Joe Biden, Bernie Sanders and Kamala Harris on debate night in Miami on June 27. Photo: Saul Loeb/AFP/Getty Images

CNN has determined the schedule for the second round of 2020 Democratic debates, which will take place July 30-31 in Detroit.

Details: A live, random drawing during a "special edition" of Anderson Cooper 360 kicked off the debate lineup on Thursday. CNN said that both nights will have at least 2 top-tier candidates. Each candidate's podium position on debate night will be based on public polling, per CNN.

July 30: Steve Bullock, Elizabeth Warren, Tim Ryan, John Hickenlooper, John Delaney, Marianne Williamson, Bernie Sanders, Amy Klobuchar, Beto O'Rourke and Pete Buttigieg.

July 31: Bill de Blasio, Kamala Harris, Joe Biden, Michael Bennet, Tulsi Gabbard, Kirsten Gillibrand, Jay Inslee, Cory Booker, Andrew Yang and Julián Castro.

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Trump, Biden strategies revealed in final ad push

Data: Bully Pulpit Interactive; Chart: Danielle Alberti/Axios

President Trump is pouring hundreds of thousands of dollars into Facebook ads on the Supreme Court and conservative judges in the final stretch of his campaign, while Joe Biden is spending over a million on voter mobilization, according to an analysis by Axios using data from Bully Pulpit Interactive.

The big picture: Trump's Facebook ad messaging has fluctuated dramatically in conjunction with the news cycle throughout his campaign, while Biden's messaging has been much more consistent, focusing primarily on health care and the economy.

How NASA and the Space Force might fare under Biden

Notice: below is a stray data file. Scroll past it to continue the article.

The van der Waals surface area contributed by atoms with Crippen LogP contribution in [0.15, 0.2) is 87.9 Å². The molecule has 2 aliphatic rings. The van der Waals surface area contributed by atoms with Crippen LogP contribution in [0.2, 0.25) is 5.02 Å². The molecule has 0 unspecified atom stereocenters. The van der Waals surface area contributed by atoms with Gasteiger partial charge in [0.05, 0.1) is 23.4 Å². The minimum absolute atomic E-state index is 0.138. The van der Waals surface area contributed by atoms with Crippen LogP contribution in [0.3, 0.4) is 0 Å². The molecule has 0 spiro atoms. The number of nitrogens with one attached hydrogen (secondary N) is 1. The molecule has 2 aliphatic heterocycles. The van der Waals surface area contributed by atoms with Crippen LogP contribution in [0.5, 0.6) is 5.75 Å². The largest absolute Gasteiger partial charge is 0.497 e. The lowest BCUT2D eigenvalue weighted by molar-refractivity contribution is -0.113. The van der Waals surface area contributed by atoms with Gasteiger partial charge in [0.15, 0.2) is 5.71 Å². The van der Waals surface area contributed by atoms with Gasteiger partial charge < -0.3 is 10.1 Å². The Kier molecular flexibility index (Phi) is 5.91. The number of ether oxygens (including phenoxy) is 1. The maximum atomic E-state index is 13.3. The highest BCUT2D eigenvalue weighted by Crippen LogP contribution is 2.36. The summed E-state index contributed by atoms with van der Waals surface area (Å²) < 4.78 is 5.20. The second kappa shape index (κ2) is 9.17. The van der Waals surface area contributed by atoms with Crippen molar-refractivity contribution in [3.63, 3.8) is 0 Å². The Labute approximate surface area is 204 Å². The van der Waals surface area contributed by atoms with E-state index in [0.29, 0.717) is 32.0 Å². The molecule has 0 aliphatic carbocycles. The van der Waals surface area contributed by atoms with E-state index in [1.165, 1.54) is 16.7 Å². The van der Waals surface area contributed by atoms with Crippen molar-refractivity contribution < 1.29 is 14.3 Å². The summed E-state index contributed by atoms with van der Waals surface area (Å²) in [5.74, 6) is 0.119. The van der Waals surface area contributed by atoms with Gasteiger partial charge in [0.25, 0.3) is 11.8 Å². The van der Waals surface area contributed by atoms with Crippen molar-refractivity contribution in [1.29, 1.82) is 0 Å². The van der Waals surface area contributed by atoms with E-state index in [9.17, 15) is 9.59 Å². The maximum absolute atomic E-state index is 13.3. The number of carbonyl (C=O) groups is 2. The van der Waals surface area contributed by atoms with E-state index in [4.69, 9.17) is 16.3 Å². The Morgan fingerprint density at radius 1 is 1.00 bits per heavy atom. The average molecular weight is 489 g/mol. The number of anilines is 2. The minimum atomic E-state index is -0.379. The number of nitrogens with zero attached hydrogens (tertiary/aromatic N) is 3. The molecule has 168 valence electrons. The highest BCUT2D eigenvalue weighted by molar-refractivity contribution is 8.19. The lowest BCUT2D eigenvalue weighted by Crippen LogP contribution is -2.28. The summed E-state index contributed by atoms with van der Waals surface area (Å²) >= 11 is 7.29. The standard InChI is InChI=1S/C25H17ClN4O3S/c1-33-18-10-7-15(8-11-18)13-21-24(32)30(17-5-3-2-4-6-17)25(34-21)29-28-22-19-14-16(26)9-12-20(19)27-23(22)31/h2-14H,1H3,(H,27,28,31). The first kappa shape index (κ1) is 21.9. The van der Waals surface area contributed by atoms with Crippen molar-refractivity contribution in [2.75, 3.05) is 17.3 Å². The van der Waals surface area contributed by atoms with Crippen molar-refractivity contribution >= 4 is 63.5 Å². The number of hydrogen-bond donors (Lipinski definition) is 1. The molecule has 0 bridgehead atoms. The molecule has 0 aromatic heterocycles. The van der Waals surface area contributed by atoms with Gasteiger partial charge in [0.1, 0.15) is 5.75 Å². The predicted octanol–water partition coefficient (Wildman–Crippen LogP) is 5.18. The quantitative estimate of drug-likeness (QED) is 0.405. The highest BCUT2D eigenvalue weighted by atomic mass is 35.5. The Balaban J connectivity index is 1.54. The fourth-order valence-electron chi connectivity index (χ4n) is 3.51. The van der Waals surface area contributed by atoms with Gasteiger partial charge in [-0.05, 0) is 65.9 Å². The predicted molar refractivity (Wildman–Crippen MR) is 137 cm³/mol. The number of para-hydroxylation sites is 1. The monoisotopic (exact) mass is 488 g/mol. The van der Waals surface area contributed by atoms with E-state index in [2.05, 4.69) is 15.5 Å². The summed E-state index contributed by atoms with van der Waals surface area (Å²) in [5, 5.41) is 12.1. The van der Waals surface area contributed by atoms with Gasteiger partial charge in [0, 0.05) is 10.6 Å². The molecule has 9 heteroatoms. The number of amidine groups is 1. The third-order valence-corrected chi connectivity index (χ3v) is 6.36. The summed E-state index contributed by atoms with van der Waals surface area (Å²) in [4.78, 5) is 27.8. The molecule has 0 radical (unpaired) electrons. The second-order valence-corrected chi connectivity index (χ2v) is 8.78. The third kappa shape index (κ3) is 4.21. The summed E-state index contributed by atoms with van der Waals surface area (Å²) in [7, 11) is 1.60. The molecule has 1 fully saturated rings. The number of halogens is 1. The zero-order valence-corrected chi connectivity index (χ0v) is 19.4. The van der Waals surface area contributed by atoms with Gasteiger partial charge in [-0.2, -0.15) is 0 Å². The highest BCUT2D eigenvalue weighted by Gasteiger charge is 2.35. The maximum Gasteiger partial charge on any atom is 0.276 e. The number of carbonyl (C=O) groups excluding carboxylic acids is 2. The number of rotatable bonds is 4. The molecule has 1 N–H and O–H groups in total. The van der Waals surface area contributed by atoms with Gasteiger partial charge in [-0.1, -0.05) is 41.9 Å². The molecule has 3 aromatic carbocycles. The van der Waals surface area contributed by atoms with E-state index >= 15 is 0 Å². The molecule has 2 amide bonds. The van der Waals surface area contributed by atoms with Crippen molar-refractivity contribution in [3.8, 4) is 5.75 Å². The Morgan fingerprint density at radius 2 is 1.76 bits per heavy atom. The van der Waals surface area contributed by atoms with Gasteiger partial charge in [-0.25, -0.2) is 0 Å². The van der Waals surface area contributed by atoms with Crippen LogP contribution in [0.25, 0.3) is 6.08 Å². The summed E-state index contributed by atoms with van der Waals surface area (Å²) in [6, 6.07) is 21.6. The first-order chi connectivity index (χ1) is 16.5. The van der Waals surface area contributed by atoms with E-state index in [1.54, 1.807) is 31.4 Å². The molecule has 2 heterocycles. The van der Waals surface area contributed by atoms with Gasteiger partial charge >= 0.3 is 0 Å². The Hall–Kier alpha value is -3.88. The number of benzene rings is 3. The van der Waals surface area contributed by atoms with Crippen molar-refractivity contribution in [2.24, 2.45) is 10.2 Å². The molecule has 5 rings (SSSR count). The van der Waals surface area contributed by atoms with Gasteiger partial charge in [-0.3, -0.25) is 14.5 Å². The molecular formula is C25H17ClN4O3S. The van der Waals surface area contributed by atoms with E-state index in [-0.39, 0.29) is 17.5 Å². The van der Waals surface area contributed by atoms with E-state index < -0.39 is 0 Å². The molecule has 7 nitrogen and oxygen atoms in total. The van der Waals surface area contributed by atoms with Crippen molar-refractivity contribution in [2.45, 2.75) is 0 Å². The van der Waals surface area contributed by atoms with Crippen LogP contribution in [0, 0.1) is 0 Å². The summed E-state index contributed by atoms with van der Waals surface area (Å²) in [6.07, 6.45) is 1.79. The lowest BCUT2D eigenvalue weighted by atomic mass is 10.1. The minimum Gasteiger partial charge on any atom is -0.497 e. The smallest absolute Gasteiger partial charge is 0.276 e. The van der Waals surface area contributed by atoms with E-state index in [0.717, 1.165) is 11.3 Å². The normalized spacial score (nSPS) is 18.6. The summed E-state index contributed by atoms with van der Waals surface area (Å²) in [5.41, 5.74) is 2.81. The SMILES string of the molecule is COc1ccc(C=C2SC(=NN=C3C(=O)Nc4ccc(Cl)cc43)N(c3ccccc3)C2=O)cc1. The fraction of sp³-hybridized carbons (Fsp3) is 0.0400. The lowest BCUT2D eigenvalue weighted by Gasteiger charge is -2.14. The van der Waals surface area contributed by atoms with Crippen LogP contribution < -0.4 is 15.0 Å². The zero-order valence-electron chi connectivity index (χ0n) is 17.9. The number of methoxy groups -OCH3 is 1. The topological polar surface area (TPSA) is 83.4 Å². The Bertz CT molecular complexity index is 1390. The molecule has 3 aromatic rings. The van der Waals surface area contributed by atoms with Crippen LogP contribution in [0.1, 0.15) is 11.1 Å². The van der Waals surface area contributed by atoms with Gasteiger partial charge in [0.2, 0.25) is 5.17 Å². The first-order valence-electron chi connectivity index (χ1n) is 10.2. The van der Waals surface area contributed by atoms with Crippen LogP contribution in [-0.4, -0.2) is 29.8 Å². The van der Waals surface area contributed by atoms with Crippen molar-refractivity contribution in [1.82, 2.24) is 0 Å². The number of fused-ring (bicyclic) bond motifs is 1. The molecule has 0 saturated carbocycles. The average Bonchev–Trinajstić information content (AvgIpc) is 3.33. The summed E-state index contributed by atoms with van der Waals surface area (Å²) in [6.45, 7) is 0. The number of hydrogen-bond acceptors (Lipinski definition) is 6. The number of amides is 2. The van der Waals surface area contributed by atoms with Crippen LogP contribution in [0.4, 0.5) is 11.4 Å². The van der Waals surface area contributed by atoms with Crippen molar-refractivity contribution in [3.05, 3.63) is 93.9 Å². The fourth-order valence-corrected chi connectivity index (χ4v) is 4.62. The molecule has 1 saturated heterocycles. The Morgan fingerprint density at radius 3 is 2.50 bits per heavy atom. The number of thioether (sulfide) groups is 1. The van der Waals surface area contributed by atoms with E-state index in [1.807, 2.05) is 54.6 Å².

Illustration: Eniola Odetunde/Axios

Joe Biden hasn't gone out of his way to talk about outer space during his presidential campaign. That could be bad news for NASA's exploration ambitions, but good news for the Space Force.

The big picture: NASA faces two threats with any new administration: policy whiplash and budget cuts. In a potential Biden administration, the space agency could get to stay the course on the policy front, while competing with other priorities on the spending side.

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Axios-Ipsos poll: Federal response has only gotten worse

Data: Axios/Ipsos poll; Note ±3.3% margin of error for the total sample size; Chart: Andrew Witherspoon/Axios

Americans believe the federal government's handling of the pandemic has gotten significantly worse over time, according to the latest installment of the Axios/Ipsos Coronavirus Index.

Why it matters: Every other institution measured in Week 29 of our national poll — from state and local governments to people's own employers and area businesses — won positive marks for improving their responses since those panicked early days in March and April.